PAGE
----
Vision Centres
Assess to what extent the parties to the establishment agreements adhered to their responsibilities as defined in the operational agreements
To identify successes and challenges in the operations of the Vision Centres
To assess to what extent Vision Centres have reached their sustainability and issues achieving sustainability
Assess the impact of Vision Centres. Scale of impact in terms of patients reached including the types of patients (age/gender). Case studies for individuals who have been positively impacted. Impact on staff working at VCs.
Assess performance of Vision Centres in terms of effectiveness, efficiency, and timeliness of producing the expected outputs (including considering equity – do vision centres provide services to the poorest and most marginalised members of society? Are the needs of women and girls specifically targeted?);
Identify capacity gaps, if any, to effective and efficient operations of the Vision Centres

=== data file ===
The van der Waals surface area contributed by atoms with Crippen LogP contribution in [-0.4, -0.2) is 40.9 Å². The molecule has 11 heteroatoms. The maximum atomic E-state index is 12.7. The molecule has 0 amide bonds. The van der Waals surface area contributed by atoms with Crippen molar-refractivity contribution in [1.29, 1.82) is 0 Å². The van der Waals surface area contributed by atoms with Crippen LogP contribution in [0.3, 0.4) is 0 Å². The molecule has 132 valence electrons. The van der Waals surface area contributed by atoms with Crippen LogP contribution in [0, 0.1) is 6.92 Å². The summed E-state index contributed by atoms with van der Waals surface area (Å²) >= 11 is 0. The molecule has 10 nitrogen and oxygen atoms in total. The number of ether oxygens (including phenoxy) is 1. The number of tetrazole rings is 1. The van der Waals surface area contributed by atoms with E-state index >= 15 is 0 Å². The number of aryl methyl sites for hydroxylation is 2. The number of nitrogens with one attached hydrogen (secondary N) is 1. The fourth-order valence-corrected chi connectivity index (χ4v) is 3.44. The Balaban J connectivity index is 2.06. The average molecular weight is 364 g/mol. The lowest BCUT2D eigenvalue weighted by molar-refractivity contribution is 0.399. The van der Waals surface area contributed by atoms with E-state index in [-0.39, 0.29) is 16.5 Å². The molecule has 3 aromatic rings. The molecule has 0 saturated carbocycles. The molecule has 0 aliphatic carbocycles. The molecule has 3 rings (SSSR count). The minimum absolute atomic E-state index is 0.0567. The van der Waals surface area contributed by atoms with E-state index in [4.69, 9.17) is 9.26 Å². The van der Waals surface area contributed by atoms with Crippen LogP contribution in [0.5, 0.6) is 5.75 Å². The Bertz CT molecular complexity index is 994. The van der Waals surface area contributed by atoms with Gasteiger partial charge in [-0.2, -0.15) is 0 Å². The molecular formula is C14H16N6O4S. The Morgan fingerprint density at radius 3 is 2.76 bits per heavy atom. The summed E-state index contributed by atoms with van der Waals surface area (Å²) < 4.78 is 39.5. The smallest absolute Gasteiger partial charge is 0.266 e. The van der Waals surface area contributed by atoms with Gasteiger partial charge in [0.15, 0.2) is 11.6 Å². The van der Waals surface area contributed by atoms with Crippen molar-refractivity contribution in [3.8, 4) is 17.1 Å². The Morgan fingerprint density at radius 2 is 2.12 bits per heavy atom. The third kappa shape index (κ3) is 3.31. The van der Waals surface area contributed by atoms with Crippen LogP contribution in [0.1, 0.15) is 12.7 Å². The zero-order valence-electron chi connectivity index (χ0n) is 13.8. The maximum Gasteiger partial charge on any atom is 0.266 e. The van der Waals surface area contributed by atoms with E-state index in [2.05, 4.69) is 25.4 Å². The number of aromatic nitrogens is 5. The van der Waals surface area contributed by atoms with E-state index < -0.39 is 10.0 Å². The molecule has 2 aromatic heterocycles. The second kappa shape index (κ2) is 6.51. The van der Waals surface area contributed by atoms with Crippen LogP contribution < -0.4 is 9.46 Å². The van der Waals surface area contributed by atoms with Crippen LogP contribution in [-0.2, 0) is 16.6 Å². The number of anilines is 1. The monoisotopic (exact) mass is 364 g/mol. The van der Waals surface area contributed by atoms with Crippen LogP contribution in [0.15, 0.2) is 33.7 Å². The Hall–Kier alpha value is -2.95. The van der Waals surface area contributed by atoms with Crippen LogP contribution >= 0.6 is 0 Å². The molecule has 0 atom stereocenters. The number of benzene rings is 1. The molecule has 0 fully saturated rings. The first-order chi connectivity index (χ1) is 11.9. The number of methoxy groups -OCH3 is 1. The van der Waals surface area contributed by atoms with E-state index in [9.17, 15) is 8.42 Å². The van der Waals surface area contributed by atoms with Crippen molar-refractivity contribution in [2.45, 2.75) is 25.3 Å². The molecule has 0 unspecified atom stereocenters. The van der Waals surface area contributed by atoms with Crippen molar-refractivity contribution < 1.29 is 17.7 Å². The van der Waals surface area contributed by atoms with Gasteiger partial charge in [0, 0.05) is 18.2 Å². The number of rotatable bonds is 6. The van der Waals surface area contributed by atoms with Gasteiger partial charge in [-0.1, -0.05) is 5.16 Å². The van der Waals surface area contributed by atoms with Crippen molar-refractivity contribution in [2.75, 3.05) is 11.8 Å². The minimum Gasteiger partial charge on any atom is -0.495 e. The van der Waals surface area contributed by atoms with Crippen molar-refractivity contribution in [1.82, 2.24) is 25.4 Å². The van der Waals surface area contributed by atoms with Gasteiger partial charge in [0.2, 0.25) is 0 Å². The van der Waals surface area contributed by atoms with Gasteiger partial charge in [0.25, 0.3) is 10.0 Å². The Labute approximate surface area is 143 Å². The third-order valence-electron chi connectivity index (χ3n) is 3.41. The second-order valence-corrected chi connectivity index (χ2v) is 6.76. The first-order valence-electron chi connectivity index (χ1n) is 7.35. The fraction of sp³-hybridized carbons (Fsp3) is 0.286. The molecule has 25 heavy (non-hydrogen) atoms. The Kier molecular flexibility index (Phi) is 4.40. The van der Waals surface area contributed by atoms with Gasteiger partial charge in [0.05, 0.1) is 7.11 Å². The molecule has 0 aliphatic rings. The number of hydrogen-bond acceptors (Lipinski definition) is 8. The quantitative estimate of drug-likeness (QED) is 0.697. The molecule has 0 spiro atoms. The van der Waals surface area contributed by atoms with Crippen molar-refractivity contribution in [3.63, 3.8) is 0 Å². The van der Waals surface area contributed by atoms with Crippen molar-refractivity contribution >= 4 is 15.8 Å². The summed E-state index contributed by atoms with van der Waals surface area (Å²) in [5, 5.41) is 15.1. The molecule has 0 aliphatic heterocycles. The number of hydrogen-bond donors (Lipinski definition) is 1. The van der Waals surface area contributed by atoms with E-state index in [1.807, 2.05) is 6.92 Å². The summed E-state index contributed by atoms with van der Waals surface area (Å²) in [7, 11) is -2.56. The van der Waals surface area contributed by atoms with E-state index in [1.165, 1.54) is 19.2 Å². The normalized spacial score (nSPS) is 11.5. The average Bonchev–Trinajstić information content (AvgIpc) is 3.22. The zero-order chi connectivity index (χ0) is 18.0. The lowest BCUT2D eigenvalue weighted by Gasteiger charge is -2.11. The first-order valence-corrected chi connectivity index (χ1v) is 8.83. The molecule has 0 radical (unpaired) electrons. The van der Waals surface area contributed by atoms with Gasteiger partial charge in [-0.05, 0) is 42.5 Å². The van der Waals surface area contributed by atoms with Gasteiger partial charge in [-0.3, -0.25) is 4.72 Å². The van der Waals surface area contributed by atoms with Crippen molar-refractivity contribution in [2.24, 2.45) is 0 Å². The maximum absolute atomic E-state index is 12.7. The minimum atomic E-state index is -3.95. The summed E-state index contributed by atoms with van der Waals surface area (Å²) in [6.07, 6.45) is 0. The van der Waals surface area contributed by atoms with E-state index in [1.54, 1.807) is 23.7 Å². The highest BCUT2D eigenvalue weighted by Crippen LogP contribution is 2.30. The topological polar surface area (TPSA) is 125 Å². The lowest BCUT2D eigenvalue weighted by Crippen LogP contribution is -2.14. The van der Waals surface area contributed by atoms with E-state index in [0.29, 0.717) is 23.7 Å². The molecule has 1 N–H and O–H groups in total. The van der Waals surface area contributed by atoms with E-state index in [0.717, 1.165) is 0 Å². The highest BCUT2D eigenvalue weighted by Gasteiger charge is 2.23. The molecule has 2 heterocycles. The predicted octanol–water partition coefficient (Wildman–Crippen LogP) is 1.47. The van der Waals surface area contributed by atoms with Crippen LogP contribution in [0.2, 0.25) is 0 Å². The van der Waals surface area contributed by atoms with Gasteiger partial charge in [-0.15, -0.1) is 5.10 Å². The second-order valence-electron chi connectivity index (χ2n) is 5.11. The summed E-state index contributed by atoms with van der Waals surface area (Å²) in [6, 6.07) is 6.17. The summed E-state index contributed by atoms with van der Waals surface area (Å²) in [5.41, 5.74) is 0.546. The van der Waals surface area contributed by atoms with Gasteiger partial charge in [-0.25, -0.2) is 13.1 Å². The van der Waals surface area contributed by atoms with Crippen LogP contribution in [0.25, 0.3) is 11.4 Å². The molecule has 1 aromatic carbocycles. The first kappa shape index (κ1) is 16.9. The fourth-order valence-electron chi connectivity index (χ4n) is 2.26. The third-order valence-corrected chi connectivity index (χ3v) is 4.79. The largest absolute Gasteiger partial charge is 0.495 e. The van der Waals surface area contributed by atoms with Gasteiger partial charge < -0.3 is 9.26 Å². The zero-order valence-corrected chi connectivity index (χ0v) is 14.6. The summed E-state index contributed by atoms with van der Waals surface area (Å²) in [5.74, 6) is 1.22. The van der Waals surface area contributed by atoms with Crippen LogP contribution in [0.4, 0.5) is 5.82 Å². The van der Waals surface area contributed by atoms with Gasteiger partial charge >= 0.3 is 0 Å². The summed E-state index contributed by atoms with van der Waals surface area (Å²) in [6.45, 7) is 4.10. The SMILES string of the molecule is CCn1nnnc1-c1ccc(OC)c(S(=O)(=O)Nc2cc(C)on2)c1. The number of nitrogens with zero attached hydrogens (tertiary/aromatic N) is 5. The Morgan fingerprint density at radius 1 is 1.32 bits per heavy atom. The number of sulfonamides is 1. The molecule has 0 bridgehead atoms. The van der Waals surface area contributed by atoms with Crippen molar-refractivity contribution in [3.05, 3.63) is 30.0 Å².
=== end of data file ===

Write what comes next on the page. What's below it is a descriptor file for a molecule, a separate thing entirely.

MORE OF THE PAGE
Assess the economy, quality and timeliness of inputs, the reporting and monitoring system and extent to which these have been effective;
Assess relevance of the Vision Centres management arrangements; identify advantages, bottlenecks and lessons learn about the management arrangements;
Provide key recommendations to VAO and its partner MOH that will contribute to improved operations of the Vision Centres in terms of their efficiency, effectiveness, equity of service delivery and sustainability.
Community Outreach Services
Assess the reach/coverage of eye health services (Number of people reached/covered, children and adults)
Relevance, efficiency, effectiveness, equity and sustainability of the eye health services provided
Knowledge acquisition of the communities on the eye health issues
Level of demand creation of eye health services
Level of compliance in wearing glasses
6. Deliverables
Inception meeting to further clarify the Terms of Reference (ToR) and budget available
An inception report demonstrating understanding of the assignment and a detailed timeline for delivery of assignment.